3. Thanks Linda! I appreciate your kind comments. Finishing has always been my nemesis. I have a standard way that I do it now but I still don’t enjoy it much. I will try not to procrastinate next time. We’ll see how that goes.

  3. These all look terrific! I can appreciate all the hours you must have put into Autumn Impressions but its Twilight that really stands out for me. I just love that colour combination!
    Good luck with sales, not that you need it!

    1. Thanks Karen! I enjoyed putting those colors together for Twilight. It has taken me a while to allow myself more free range with colors in landscapes and not stick to just what the camera sees. It’s fun to see what different color palettes look like.

  4. They are all stunning works! If I had to pick a favourite, difficult as that is, it would be Service Berry. It made me say an involuntary ‘wow’. I really love close ups of things, grills, flowers, reflective surfaces, but this is a lovely monochromatic piece that just pops against the subtle deep rust/black background. Its really beautiful Ruth, congratulations.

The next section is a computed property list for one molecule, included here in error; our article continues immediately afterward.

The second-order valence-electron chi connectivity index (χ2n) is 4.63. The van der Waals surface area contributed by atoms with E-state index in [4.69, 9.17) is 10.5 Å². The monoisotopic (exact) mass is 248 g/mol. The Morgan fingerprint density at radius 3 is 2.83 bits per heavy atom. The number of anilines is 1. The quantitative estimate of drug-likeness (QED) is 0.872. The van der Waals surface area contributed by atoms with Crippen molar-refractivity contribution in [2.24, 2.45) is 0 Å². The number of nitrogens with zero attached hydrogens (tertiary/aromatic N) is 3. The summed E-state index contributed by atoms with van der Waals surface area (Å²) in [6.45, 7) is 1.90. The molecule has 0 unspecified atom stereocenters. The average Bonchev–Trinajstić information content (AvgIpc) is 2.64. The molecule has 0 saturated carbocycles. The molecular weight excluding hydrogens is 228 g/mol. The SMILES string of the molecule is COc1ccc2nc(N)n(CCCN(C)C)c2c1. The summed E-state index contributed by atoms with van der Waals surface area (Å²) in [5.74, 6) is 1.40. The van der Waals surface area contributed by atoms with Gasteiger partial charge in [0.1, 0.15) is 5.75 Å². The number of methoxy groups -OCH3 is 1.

1. Thanks Bernadette! It’s so nice to hear that Service Berry is your favorite. I like close ups too but most people prefer a typical landscape. It’s good to know that subtle/simple does work.

  5. These are all really beautiful Ruth. Their new owners will treasure them. Autumn Impressions has a real wow factor for me. I kept flicking back and forwards (so much so I lost my original post! lol). To me, there’s a certain photorealism within Serviceberry – it is really attractive. Twilight is yummy (not a particularly artistic term but my mouth is watering looking at it). Your last piece will be snapped up regardless of name (but I do like Lethal Serenity). Many congratulations Ruth

    1. Thanks Helene! I’m glad that you are enjoying looking at all the pieces. In regards to names for the last one, I still haven’t made up my mind. But I do like Lethal Serenity as well.

  6. Love them, Ruth! Well done. Any home would be proud to have these on display. As for the title, I had to chuckle, since one of them reminded me of Dark Tranquility, a metal band that is many things, but certainly not quiet 🙂